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Criminal gangs earn more than some of the world's largest economies: UN


A Salvadoran soldier stands guard in a San Salvador slum where gang violence had been escalating. A truce between the country's chief rival gangs is expected to stem the violence but many Salvadorans are skeptical it will hold.


Jose Cabezas

Global criminal gangs reportedly rake in about $870 billion per year, according to United Nations' estimates.

Illicit activities such identity theft, human trafficking and drugs generate as much money as some of the world's leading economies.

Identity theft was said to be a $1 billion industry. Trafficking endangered species generates a stunning $20 billion annually.

"This is an enormous amount of money," Yury Fedotov, head of the UN Office on Drugs and Crime, told AFP.

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"Gangs are better funded than any law enforcement institution. That is clear, and especially if we compare the huge amount of illicit revenues with limited budgets of many law enforcement institutions."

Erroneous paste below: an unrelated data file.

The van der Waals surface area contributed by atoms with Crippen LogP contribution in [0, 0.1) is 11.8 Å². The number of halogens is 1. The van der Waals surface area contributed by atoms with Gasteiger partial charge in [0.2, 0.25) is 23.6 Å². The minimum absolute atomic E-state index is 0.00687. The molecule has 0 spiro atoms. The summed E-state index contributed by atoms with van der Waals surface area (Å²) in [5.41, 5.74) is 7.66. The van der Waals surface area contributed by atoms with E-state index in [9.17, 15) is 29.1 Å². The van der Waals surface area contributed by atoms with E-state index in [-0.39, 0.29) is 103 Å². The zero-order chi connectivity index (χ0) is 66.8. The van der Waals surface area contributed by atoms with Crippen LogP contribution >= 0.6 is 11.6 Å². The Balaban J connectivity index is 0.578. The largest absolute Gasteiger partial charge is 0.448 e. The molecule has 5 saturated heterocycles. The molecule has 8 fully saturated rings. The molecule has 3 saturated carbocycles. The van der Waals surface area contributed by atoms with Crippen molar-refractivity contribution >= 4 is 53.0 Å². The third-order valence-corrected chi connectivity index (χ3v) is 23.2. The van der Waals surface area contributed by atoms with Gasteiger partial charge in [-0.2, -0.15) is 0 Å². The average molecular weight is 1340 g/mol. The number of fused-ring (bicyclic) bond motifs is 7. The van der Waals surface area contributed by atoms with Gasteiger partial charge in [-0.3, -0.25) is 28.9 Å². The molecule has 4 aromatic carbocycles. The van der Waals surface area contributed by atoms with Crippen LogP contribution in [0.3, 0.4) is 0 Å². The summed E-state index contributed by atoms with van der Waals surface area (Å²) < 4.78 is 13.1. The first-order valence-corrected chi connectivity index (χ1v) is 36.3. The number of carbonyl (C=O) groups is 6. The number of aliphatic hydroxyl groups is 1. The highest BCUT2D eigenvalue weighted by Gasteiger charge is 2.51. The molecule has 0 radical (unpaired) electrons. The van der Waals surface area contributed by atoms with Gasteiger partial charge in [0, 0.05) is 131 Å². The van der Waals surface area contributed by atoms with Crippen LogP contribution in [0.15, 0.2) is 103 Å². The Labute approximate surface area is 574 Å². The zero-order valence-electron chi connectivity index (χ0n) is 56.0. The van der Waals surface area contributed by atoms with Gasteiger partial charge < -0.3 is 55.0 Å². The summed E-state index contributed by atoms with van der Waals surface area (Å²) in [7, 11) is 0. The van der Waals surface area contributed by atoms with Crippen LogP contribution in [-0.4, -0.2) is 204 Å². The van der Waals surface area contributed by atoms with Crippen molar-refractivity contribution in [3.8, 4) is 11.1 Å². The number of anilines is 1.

Fedotov said that new criminal gangs were highly adaptive and it was difficult for law enforcement to keep pace.

Cybercrime also means that gangs are getting more sophisticated and harder to track.

As for narcotics, the concern is the rise of designer drugs that are harder to categorize and control.

Fedotov noted that West Africa, and Guinea Bissau in particular, posed a serious problem with regards to trafficking.

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